Friday, September 20, 2013
The supervisor in Los Angeles will be John Antczak. If you have a news tip or questions about the report, call 213-626-1200. The supervisor in San Francisco will be Sudhin Thanawala. He can be reached at 415-495-1708.
Richard Vogel in Los Angeles photos can be reached at 213-626-2500. Stephanie Mullen in San Francisco photos can be reached at 415-495-1192.
AP stories, along with the photos that accompany them, can also be obtained from http://www.apexchange.com. Reruns are also available from the Service Desk at 877-836-9477 or your local AP bureau. All times Pacific.
SAN DIEGO — It began with a retired Marine general listening to veterans reminisce about the terrifying day they fought the North Vietnamese Army on a jungle hillside and saw 75 percent of their unit be killed or wounded. Maj. Gen. John Admire was shocked to learn not one of the unit's survivors who fought while rescuing their fellow Marines had been recognized for their courage: One veteran still has shrapnel in his face from that fateful day of April 30, 1967, when he battled for eight hours after getting injured. Another suffered severe head wounds after taking over the machine gun from his bullet-riddled gunnery sergeant. Now 46 years later, those two men, Joe Cordileone and Robert Moffatt, will be honored with the Silver and Bronze Star medals, respectively, in a ceremony Friday at the Marine Recruiting Depot in San Diego. By Julie Watson. SENT: 575 words. Upcoming: Will be updated after 8 a.m. ceremony.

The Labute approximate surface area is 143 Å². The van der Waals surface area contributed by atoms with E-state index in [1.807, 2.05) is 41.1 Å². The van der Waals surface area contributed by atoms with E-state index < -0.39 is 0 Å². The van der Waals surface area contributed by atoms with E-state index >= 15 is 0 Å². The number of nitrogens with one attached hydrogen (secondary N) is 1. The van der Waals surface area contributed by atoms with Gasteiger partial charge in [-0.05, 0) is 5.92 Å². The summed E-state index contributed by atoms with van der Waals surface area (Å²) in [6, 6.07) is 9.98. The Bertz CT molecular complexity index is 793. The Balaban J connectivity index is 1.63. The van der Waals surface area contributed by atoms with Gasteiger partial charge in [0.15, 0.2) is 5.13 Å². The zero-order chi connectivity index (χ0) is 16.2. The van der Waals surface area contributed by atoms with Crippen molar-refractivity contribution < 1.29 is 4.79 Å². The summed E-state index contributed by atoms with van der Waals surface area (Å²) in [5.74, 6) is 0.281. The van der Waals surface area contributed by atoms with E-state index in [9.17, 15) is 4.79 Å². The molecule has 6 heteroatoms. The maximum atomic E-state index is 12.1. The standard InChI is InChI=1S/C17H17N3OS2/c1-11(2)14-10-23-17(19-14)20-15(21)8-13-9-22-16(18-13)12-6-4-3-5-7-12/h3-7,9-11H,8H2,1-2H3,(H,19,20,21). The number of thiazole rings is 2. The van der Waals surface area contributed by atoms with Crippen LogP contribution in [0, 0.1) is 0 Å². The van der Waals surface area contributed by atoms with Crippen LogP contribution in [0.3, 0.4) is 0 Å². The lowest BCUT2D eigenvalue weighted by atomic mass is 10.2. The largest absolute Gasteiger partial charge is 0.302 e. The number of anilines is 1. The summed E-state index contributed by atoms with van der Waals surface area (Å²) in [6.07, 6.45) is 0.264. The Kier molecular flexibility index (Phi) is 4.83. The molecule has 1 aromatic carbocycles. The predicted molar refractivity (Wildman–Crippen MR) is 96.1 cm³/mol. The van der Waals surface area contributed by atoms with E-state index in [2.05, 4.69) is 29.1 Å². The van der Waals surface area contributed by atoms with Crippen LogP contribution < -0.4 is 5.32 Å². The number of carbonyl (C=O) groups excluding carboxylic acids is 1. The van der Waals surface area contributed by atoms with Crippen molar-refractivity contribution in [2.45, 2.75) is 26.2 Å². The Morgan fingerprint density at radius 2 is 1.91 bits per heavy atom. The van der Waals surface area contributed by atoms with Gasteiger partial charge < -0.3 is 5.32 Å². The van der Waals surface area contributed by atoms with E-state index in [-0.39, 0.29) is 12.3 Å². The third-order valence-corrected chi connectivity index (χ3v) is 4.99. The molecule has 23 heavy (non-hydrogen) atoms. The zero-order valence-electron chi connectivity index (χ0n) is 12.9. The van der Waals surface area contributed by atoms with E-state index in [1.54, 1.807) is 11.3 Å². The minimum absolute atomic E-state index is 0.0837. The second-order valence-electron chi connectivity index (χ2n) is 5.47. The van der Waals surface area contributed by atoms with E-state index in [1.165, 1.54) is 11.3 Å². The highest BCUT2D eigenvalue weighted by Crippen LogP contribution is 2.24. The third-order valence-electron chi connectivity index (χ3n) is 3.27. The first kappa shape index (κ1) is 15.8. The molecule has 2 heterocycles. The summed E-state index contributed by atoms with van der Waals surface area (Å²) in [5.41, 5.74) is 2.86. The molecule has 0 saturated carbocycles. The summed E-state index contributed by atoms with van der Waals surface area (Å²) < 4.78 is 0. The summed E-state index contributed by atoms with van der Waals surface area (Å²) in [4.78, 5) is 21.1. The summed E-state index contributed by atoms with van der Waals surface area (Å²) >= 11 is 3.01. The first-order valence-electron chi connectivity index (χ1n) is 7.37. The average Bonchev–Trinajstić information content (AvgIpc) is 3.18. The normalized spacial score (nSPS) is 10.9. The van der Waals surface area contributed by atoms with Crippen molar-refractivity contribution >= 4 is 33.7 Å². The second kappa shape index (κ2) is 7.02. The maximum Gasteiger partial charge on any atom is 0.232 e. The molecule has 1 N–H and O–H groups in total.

ANTI-TERRORISM FUSION CENTERS
SAN FRANCISCO — Two men of Middle Eastern descent were reported buying pallets of water at a grocery store. A police sergeant reported concern about a doctor "who is very unfriendly." And photographers of all races and nationalities have been reported taking snapshots of post offices, bridges, dams and other structures. The American Civil Liberties Union and several other groups released 1,800 "suspicious activity reports" Thursday, saying they show the inner-workings of a domestic surveillance program that is sweeping up innocent Americans and forever placing their names in a counterterrorism database. By Paul Elias. SENT: 630 words.
SAN FRANCISCO — Web-based ride-hailing companies will have to make sure drivers undergo training and criminal background checks and have commercial liability insurance under rules approved Thursday by California regulators. The state Public Utilities Commission voted unanimously in favor of those rules and others for such companies as Lyft and Sidecar. Both companies rely on smartphone applications to connect riders and drivers who use their own vehicles. Commissioners said the rules were needed to ensure public safety. By Sudhin Thanawala. SENT: 600 words.